In the current study, we adopted the nerve crush model to evaluate the effectiveness of exendin-4. Since it represents an axonotmesis-type injury [20–22] in which the basal membrane of Schwann cells is maintained, it prevents misdirection, and functional recovery occurs relatively quickly. In nerve transection models, it is difficult to obtain sufficient functional recovery within a year because of misdirection and chronic joint contracture .
The doses of exendin-4 vary among animal studies: 10 μg/mouse to reduce the size of cerebral infarction  and, 3.5 pM/kg/min for neuroprotection of peripheral nerves [5, 9, 10]. In this study, we administered 2.5 μg/rat/day exendin-4 for 14 days, which is the highest total dose compared with previous studies. Low-dose administrations of exendin-4 are effective mainly for chronic conditions such as Alzheimer’s disease or DM neuropathy, while high-dose administration of exendin-4 is required in acute injury.
Exendin-4, a long-acting analogue of GLP-1, can improve hyperglycemic states  and can inhibit major complications of diabetes mellitus, such as neuropathy, nephropathy, or retinopathy [25–27]. In the present study, the levels of blood glucose were normal in all groups. Studies showed that the administration of exendin-4 exerted neuroprotection for peripheral sensory neuropathy induced by pyridoxine  and transient cerebral focal cerebral ischemia . Jolivalt et al.  mentioned that exendin-4 could protect peripheral nerves by the GLP-1 receptor (GLP-1R) activation mediated by ERK signaling independent of glycemic control. Liu et al.  also noted that exendin-4 may prevent peripheral nerve degeneration by the activation of GLP-1R, antiapoptotic effects, and restoration of cyclic adenosine monophosphate content rather than an improvement of blood glucose.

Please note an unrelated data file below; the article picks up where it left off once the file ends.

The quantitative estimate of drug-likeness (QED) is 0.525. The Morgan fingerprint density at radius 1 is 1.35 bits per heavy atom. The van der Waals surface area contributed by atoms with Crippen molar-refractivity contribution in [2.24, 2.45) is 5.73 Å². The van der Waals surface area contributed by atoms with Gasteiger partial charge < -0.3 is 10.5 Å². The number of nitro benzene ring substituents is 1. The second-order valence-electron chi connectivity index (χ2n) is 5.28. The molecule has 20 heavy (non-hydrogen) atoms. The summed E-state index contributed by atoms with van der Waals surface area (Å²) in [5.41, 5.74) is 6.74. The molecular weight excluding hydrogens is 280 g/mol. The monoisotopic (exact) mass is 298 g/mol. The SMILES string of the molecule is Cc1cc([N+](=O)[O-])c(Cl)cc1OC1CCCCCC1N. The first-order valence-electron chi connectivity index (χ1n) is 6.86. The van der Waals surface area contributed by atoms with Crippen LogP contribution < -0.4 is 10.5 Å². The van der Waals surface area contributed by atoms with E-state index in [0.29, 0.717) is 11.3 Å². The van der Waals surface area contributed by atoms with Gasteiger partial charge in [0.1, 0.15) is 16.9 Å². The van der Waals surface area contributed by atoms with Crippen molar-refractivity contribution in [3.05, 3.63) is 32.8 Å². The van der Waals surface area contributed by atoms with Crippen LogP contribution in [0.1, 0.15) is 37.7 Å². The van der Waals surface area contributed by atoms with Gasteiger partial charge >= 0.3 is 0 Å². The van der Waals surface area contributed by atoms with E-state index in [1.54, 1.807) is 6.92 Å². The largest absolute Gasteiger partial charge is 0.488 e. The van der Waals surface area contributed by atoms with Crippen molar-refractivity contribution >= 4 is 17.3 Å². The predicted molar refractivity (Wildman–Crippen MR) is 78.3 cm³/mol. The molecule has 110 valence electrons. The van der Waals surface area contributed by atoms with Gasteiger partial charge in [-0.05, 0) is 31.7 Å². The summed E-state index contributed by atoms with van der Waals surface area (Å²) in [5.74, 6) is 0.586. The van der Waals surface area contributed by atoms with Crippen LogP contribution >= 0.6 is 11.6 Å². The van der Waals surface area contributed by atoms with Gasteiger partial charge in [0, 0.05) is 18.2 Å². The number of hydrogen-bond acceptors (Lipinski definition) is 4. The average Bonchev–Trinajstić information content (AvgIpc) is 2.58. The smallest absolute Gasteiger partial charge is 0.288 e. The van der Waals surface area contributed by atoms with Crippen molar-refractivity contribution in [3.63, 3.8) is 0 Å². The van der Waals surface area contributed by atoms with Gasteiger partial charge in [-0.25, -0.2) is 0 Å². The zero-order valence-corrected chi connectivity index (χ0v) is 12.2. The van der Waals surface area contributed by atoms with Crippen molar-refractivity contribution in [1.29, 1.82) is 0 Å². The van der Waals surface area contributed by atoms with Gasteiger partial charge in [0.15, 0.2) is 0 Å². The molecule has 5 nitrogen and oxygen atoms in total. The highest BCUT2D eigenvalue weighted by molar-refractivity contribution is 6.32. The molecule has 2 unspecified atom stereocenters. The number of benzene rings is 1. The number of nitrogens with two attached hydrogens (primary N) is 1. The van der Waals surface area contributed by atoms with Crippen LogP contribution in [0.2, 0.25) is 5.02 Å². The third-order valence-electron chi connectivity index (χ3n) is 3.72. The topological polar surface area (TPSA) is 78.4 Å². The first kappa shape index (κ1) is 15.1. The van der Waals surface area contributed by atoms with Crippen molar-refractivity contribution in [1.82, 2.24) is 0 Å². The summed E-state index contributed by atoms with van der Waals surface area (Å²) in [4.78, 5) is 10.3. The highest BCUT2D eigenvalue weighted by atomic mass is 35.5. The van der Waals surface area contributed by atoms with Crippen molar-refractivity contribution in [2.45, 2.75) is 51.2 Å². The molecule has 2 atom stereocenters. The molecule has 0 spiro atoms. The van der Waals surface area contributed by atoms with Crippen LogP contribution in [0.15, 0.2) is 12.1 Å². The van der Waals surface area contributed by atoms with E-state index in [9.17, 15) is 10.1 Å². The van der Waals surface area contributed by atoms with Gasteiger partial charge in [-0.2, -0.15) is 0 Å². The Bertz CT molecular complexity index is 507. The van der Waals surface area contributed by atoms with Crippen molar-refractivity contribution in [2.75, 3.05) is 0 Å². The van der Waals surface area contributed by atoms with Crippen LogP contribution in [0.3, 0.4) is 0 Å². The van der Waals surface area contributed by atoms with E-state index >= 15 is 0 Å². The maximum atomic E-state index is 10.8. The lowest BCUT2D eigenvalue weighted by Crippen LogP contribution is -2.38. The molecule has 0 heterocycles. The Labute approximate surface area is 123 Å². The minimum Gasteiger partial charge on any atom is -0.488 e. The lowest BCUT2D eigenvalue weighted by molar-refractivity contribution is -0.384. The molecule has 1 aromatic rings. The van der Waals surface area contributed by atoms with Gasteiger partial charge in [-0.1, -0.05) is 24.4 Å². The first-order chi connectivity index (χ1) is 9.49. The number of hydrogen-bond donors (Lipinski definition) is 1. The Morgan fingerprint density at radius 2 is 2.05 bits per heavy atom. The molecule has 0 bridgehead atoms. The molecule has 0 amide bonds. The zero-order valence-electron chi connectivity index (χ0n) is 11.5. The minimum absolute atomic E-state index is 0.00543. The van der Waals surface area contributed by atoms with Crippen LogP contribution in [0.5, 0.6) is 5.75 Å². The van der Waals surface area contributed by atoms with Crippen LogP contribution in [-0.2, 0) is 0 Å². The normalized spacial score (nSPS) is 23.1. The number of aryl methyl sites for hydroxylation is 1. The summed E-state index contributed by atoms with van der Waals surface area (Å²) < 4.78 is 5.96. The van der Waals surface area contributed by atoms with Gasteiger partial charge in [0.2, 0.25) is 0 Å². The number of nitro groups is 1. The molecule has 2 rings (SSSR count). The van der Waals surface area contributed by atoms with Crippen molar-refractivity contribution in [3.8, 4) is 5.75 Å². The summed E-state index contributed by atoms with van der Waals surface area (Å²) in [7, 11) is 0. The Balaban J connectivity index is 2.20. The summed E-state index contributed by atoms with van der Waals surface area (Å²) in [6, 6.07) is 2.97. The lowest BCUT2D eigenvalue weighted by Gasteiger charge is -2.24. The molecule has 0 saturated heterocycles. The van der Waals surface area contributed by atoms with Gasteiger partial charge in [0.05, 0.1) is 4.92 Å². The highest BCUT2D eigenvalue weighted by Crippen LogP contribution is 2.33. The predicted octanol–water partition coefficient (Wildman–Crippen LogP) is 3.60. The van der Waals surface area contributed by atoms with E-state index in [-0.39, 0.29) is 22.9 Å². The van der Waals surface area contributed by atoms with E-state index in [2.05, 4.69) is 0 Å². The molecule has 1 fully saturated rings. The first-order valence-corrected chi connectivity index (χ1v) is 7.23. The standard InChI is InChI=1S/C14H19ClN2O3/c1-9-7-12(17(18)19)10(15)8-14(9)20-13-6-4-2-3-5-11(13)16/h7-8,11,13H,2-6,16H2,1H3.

In peripheral nerve regeneration, remyelination of the regenerated axons is required , and Schwann cells are responsible for the remyelination . Previous studies demonstrated that GLP-1Rs were expressed in the Schwann cells of the sciatic nerve and activated by exendin-4 [25, 28]. These results suggest that, in the crushed nerve, exendin-4 encourages peripheral nerve regeneration through activation of Schwann cells mediated by GLP-1Rs.
In conclusion, repeated i.p. injections of exendin-4 can promote nerve regeneration and functional recovery after nerve crush injury. Therefore, exendin-4 is feasible for clinical application to treat peripheral nerve injury.
|GLP-1R:||Glucagon-like peptide-1 receptor|
|TA:||Tibialis anterior muscle|
|SFI:||Sciatic functional index|
|CMAP:||Compound muscle action potential|
|ANOVA:||Analysis of variance.|
Conflict of Interests
The authors declare that they have no conflict of interests.
The authors thank Ms. Y. Ichiki and Mr. H. Kasamatsu for their excellent technical assistance.